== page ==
Since  all  connections  are  inbound,  there  should  be  no  incoming
       SYN/ACKs.  Labrea  will  respond  RST to an incoming SYN/ACK unless the
       startup option -a --no-resp-synack disables this behaviour.

       Excluded ports: Ports  that  are  specifically  excluded  will  not  be
       tarpitted or persist captured.

       Incoming connection attempts on an excluded port will receive a RST.

   Virtual machine behaviour when firewalling:
       Active  ports:  When firewalling (i.e.  -f --no-resp-excluded-ports) is
       active, then by default only the most widely used ports are  active  at

       Incoming  connections  on  these  active ports will be tarpitted and/or
       persist captured as usual.

       Excluded ports: When firewalling is  active,  incoming  connections  on
       excluded  ports  will  not  receive  a  response.  The  packets will be

       Among other things, this means that nmap scans take much more  time  to

       Other  ports:  Ports that are neither active nor excluded are passively
       monitored for incoming SYN activity. At  startup,  they  behave  as  an
       excluded port (i.e. packets are dropped).

       However,  if  there  is  enough  activity  on  a  given  port,  it will
       dynamically become active. The threshold is more  than  6  SYNs  for  a
       given  port  in an hour. However every 15 minutes, the port’s SYN count
       is reduced by 1 to eliminate noise.

       If the SYN count for a port finally  reaches  255,  then  the  port  is
       considered permanently active.


       This section describes the configuration statements and their usage:

       nnn.nnn.nnn.nnn [- nnn.nnn.nnn.nnn] EXC
              Never  capture the specified IP addresses. This applies to local
              IP addresses (i.e. on the local capture netblock) only.

       nnn.nnn.nnn.nnn [- nnn.nnn.nnn.nnn] HAR
              WHen "hard capturing" is  in  effect  ("-h"),  then  never  hard
              capture  the  specified  IP addresses. (i.e. Always wait for the
              ARP timeout before responding.) Applies to  local  IP  addresses

       nnn.nnn.nnn.nnn[/nn] IPI
              Ignore  any  packets  with  source  IP  address in the specified
              netblock. labrea will not tarpit or persist capture  connections
              from the specified IP addresses.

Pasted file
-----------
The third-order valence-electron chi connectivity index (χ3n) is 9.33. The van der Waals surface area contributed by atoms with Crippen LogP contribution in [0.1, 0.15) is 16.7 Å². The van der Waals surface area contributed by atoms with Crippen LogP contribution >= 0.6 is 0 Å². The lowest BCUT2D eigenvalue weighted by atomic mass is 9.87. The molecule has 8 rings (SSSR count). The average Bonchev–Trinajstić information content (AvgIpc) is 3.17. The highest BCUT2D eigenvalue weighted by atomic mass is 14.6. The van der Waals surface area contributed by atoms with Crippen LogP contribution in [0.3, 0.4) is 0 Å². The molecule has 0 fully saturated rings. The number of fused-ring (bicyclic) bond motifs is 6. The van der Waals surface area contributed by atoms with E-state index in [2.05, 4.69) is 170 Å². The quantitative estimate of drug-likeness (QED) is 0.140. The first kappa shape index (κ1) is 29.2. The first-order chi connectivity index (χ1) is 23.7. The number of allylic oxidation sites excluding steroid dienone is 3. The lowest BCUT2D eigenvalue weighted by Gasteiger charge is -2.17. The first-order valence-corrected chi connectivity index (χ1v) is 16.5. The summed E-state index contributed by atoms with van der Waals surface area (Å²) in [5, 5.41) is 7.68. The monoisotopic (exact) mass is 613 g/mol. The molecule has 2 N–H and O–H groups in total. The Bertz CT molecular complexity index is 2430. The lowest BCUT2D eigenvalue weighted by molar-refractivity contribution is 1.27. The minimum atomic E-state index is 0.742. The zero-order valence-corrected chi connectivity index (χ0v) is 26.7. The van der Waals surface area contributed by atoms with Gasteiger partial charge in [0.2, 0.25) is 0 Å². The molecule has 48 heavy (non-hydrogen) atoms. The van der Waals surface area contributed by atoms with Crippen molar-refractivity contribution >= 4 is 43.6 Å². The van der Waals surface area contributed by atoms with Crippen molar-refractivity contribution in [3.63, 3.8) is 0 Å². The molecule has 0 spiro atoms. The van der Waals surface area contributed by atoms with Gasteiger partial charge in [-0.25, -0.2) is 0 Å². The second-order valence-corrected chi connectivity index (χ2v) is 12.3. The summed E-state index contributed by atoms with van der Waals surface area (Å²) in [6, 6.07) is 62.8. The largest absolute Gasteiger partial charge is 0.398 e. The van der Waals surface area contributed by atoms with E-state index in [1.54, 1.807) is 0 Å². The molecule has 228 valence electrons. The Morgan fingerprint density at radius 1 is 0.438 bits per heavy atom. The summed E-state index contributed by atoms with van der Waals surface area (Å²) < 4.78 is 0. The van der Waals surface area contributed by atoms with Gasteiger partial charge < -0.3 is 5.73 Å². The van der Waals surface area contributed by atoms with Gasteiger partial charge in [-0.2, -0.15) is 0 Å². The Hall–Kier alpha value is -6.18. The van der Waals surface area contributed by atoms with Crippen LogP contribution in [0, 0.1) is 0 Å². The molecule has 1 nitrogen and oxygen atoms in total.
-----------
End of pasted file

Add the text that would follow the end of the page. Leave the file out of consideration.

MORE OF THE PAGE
Note that this statement can apply to any IP address.

              Note  also  that  the netblock is specified in CIDR notation (ie
              nnn.nnn.nnn.nnn/nn) and not as a range of IP addresses.

       nnnnn [- nnnnn] POR
              These ports are excluded.  labrea  will  not  tarpit  /  persist
              capture  incoming  connections  on  these  ports.  A RST will be
              returned  unless  firewalling  is  active.  In  that  case,  the
              incoming packet will be dropped.

       nnnnn [- nnnnn] PMN
              At  startup,  mark the indicated ports as being active. Incoming
              connections to these ports are subject to tarpitting  /  persist

              This  configuration statement is useful only when firewalling is
              active. The port becomes immediately active, instead of  waiting
              for  enough SYNs to bump the port’s SYN count above the activity


       Suppose that the capture subnet is

       Exclude through .7 from being captured:

     - EXC

       "Hard exclude"


       Do not attempt to tarpit / persist capture packets  from  the  class  C
       subnet 10.2.3.x:


       Put in some comments:

              #    This is a comment

       Do not tarpit / persist capture on ports 21-25:

              21-25 POR

       When firewalling, make port 12345 active at startup:

              12345 PMN


              Default configuration file on unix systems

       (current directory) LaBrea.cfg
              Default configuration file on Windows systems




       Tom Liston <> Bugs: